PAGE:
Wednesday, May 25, 2005

This story: Waggish reads Elizabeth Costello

Waggish has posted an authorative, challenging and welcome response to JM Coetzee’s extraordinary novel Elizabeth Costello. While this book has not struggled for attention, it’s certainly struggled to be understood and appreciated. We need more good readers like Waggish.

Unlike all of the reviews I have read, this one focuses on the "truly obnoxious" character of Elizabeth Costello herself (and, mercifully, without conflating author and character). The novel is based around several "lessons" written for fictional lectures in which, Waggish says, "[h]er arguments are irrational, trite, and mindlessly syllogistic".

I have to admit that, when I was reading the novel, this was not my opinion. But that’s because I didn’t really have one. The pleasure I got from reading the novel was the pleasure one gets following a compelling narrative. As with Bernhard’s Extinction or Concrete, one isn’t so much repelled by the narrators’ absurd opinions as seduced by the eloquence of the desperation on show. So, odd as it seems, Elizabeth Costello is in the monstrous company of Franz-Josef Murau - even if Coetzee’s prose (in James Wood’s phrase) is "precise, but blanched" compared to Bernhard’s pell-mell steam-roller.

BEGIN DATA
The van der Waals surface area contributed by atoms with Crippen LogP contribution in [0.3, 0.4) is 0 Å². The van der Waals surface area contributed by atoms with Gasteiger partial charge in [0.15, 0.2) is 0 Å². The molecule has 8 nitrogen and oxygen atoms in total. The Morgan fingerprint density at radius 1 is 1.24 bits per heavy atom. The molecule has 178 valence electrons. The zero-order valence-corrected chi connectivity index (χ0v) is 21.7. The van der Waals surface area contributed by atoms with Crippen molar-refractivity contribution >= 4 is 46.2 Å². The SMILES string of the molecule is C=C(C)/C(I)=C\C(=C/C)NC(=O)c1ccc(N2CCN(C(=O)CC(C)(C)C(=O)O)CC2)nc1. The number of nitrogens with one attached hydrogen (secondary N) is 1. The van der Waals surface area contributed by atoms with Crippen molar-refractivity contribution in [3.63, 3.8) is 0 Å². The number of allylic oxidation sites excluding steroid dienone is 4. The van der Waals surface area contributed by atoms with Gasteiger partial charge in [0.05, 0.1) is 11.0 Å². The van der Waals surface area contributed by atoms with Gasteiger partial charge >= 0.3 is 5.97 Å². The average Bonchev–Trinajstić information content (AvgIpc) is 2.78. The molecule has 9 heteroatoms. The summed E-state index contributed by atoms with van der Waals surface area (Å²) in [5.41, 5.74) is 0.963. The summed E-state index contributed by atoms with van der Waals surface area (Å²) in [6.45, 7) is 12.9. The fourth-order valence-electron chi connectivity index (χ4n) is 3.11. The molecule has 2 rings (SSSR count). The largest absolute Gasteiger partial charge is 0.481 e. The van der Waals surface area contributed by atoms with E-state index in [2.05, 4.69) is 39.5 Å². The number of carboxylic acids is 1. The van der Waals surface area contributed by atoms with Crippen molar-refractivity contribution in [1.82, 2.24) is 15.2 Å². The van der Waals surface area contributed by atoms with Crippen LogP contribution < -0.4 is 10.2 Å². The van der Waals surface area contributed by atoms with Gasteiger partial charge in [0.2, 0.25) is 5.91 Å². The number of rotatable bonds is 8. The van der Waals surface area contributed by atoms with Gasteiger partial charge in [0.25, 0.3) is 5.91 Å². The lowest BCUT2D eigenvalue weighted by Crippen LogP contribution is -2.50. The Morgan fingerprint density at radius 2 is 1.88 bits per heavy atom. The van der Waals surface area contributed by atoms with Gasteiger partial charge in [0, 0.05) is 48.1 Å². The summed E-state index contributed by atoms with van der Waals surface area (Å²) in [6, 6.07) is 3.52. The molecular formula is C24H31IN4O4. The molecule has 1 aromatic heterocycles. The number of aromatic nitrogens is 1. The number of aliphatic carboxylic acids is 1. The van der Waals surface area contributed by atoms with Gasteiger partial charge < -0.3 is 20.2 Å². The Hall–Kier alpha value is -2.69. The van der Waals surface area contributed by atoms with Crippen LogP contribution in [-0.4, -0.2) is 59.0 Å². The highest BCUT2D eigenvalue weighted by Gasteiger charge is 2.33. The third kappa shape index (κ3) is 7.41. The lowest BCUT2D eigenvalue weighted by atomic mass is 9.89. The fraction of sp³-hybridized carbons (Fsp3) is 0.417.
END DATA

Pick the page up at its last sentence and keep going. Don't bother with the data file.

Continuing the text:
As I say, I wasn’t detained by the characters’ opinions. I barely recall any of Costello’s or Murau’s. But I remember one particular issue that disturbed Costello; one that goes unmentioned by Waggish (and many of the reviews): her reaction to The Very Rich Hours of Count von Stauffenberg, a really-existing novel by Paul West. In Adam Mars-Jones’ words, she uses this in a lecture as "a key example of a book which increased rather than diminished the world's supply of wickedness, by entering too vividly into the depravity of Hitler's executioners".

This is probably why it is so memorable to me. There is an unsettling realisation that the story, all stories, while tempting us with consolation and hope, in fact add to the world’s misery. Waggish worries for Coetzee that Costello’s "specious arguments" will be mistakenly attributed to him. But he wrote the story, which is everything. He can’t escape that, hence perhaps this story.


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